In fact, his first major revolutionary act might be seen as a huge failure. In 1953, he led a small group of working-class discontents in an attack on military barracks in Santiago de Cuba. The attack failed and Fidel along with many of his compatriots were captured.
Castro, an attorney, defended himself in court. Ultimately he was found guilty and was sentenced to 15 years in prison for his role in the attack. At the sentencing hearing, he took the stand and delivered a four hour speech justifying his actions, denouncing the governing regime, and laying out a plan for the future. The concluding line of his speech was, roughly: "I will be absolved by History."
And of course, he was. After a short stint in prison, he went into exile in Mexico where he regrouped and eventually returned to Cuba. Within five years his popular revolution had swept the country and he rolled into Havana on New Year's Day in 1959.
Fidel had the vision to understand the long game; the future was going to look very different from the past and present, so he positioned himself to be on the right side of the movement of History.
Here in the Western World, the First World, things have been more or less pumping along in the same direction for generations. My life so far has been an I-phone version of my parents' lives, and their lives were just a Technicolor version of my grandparents lives. It's very easy to fall subject to recency bias and assume that this trend will continue on indefinitely. Except that here,at this moment, History is at another major turning point.
So what if you're one of the people, facing this Brave New World, who recognizes that the future will not look like the past? Why not just speak up- after all, this isn't Batista's Cuba, this is a free country!
Noam Chomsky offers an excellent bit of insight into how our free society deals with divergent opinions:
The smart way to keep people passive and obedient is to strictly limit the spectrum of acceptable opinion, but allow very lively debate within that spectrum—even encourage the more critical and dissident views. That gives people the sense that there’s free thinking going on, while all the time the presuppositions of the system are being reinforced by the limits put on the range of the debate.
— Noam Chomsky, The Common Good, 1998
What Chomsky is telling us is that the apparent freedom of thought and speech we experience in the West is an illusion. If you're speaking within the bounds of what is acceptable, you're not really exercising freedom. And if you step outside of those bounds, you will definitely experience consequences.
I, like many of you, am engaged in the Business of the industrial economy: we sell our labor power for Federal Reserve Notes so that we can pay our bills, buy food, and care for our families. For us it's not enough to just sell hours of our lives- there are a diversity of social conventions and institutions that we have to participate in and be members of. To maintain our place in society and our jobs, we have to show that we're a part of the club. And the club is self-censoring, self-monitoring, and self-enforcing.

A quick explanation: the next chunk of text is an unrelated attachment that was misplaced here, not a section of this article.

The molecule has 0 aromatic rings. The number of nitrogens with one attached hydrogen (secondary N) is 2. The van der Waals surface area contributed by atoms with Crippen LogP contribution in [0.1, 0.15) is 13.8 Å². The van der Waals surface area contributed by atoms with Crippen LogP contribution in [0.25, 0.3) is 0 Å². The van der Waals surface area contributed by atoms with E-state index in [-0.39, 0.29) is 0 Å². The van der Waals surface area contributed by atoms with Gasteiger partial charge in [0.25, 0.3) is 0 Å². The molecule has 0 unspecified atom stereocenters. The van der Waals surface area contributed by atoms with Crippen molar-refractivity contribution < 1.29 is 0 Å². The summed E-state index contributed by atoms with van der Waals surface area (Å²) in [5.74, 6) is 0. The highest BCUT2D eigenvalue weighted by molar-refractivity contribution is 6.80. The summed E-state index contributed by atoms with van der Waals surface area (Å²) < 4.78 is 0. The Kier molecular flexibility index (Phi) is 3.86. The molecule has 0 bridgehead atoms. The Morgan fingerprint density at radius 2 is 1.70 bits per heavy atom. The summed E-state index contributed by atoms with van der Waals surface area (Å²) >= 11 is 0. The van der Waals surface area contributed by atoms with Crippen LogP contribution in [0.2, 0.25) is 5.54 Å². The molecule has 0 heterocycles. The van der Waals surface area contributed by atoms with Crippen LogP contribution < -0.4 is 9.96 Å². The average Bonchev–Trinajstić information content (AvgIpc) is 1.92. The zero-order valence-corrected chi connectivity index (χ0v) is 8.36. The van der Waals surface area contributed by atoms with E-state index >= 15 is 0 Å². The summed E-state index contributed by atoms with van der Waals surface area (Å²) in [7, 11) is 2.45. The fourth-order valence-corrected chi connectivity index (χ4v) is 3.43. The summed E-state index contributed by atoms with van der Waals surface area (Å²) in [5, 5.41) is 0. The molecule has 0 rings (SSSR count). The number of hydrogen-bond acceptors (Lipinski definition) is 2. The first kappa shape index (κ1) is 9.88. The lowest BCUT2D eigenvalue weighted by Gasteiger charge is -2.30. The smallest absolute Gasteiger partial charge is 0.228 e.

As a community planner I'm subject to the social expectations of the professional association that oversees our trade. As a public servant, I'm also accountable to the sense and morals of our elected and appointed community leaders. These groups are thoroughly invested in the continuation of Business as Usual (BAU), in perpetuity.
If I were to openly espouse a divergent opinion about the direction of the future and the feasibility of perpetual BAU, the result would be strikingly similar to Fidel's attack against the regime in 1955. I wouldn't go to jail (I think), but I'd certainly be exiled from my social position and lose my ability to economically support my family. Freedom of speech has it's limits, and I can tell you that my position is far enough outside of those limits that I would face severe repercussions for letting myself be known.
Does that make me a coward for not openly speaking out about my convictions? Perhaps, but there are key differences between the situation Castro faced and the one we face now. For Castro, the absolution of History meant a new world, with a new chance to overcome the stigmas of the past. Today, there is no real vindication if I'm right. There's only collapse, and suffering, and death whether I speak out about it or not.
The reason I write here is two-fold:
First- I need an outlet for these thoughts, and I can't do it in my "real life" using my "real name." As a human being, a social creature, I need connection with my fellow creatures. I feel a moral obligation to share the knowledge I've accumulated with people who might be able to use it. In my current position, I am completely alone in my views. So in a way, writing here in anonymity is a way to make this information available and at the same time, perhaps, keep myself sane
Second- in my own (cowardly?) way, I want to be able to say that I was right. This is my selfish, egocentric reason for writing. When collapse is undeniable, and social convention no longer requires that I be silent, I'll be able to point here, to these writings, and tell the world that I saw it all coming- and couldn't say a thing about it. A bittersweet vindication it will be.
It's all coming to an end. It's all our fault. We had chances to stop it, but we didn't and now it's too late. Nobody wants to hear it, or think about it; just writing about it is a dangerous violation of social convention.
But I know, in the end, La Historia Me Absolverá.